If you haven’t yet realized that the People for the Ethical Treatment of Animals (PETA) are fringe lunatics that care less about animals than they do about their own absurdist publicity stunts, this should convince you. PETA is suing David Slater, the photographer responsible for the viral “monkey selfie” photo that swept the internet a few years ago.
They’re suing him for copyright infringement on behalf of the monkey. Their stupid stunt has left the photographer broke because of the legal fees.
But British photographer David Slater, who is at the centre of a bizarre court battle of the now infamous “monkey selfie”, has revealed that being sued by a monkey has ruined his life and left him completely broke.
The 52-year-old from south Wales, who specialises in wildlife and conservation photography, said he has been left penniless after years of legal wrangling over whether he or the macaque owns the copyright of the picture.
Proceeds from these photos should go to protect Naruto & his family who are being wiped out for illegal bush meat. https://t.co/A9XJwUYZiZ
— PETA (@peta) July 13, 2017
PETA’s statement in response to media coverage is more proof that they are just a cult with little to no real world concern for the welfare of animals.
PETA is pleased with the robust discussion of this historic case, in which it is undisputed—even by the defendants—that the macaque Naruto made the cause-and-effect connection between pressing the shutter button and the change to his reflection in the camera lens, resulting in his now-famous selfie photographs. Copyright law is clear that under these circumstances, he should own the photos—and PETA is proud to be his voice in court. The proceeds from the use of these photos should go to protect Naruto and his family who are being wiped out for illegal bush meat and whose homelands are being destroyed by human encroachment. As we learn more about these highly intelligent, complex primates, who have their own culture and their own language and want only to be left alone and in peace, PETA believes that society has a moral imperative to advance and amend the law to recognize animals’ rights.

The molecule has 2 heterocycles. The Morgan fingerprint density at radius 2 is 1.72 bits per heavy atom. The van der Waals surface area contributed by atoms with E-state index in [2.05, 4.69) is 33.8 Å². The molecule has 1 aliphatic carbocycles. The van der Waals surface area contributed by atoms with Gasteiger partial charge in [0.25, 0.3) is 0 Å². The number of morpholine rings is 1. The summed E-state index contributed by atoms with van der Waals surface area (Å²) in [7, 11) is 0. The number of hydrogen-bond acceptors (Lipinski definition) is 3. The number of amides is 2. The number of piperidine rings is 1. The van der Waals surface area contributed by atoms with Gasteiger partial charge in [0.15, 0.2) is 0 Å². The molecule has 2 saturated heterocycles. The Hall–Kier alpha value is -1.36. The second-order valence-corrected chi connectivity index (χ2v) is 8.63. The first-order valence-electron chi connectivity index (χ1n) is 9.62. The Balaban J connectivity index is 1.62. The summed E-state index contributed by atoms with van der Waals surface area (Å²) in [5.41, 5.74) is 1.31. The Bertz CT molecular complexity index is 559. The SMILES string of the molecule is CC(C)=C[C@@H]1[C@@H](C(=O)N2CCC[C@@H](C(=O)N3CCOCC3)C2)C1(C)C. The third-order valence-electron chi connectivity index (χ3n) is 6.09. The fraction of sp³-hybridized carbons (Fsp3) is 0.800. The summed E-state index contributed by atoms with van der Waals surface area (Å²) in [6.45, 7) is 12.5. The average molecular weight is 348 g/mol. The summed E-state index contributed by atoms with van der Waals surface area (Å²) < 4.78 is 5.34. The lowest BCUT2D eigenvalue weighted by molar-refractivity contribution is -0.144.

The endangered status of these monkeys is for PETA only a vehicle for pushing their absurd notion that animals and humans are entitled to the same rights. Theirs is not really a pro-animal position so much as a anti-human one.
Slater’s photo has actually helped improve conditions for the crested black macaque in Indonesia.
In spite of everything, Mr Slater said he does not regret taking the picture of the monkey. On the contrary, he said he is “absolutely delighted”.
“It has taken six years for my original intention to come true which was to highlight the plight of the monkeys and bring it to the world,” he said.
“No one had heard of these monkeys six years ago, they were down to the last thousands.”
He said that thanks to the publicity that his “monkey selfie” attracted, impoverished locals no longer shoot or eat macaques because “The locals used to roast them, but now they love them, they call it the ‘selfie monkey’,” he said.
“Tourists are now visiting and people see there is a longer-term benefit to the community than just shooting a monkey.”
Slater’s work helped make it economically beneficial to protect the macaques as a natural resource. Even though this helps protect them as a species it’s not good enough for PETA because their goal is establishing an insane moral philosophy. Animals and people are both expendable in that quest.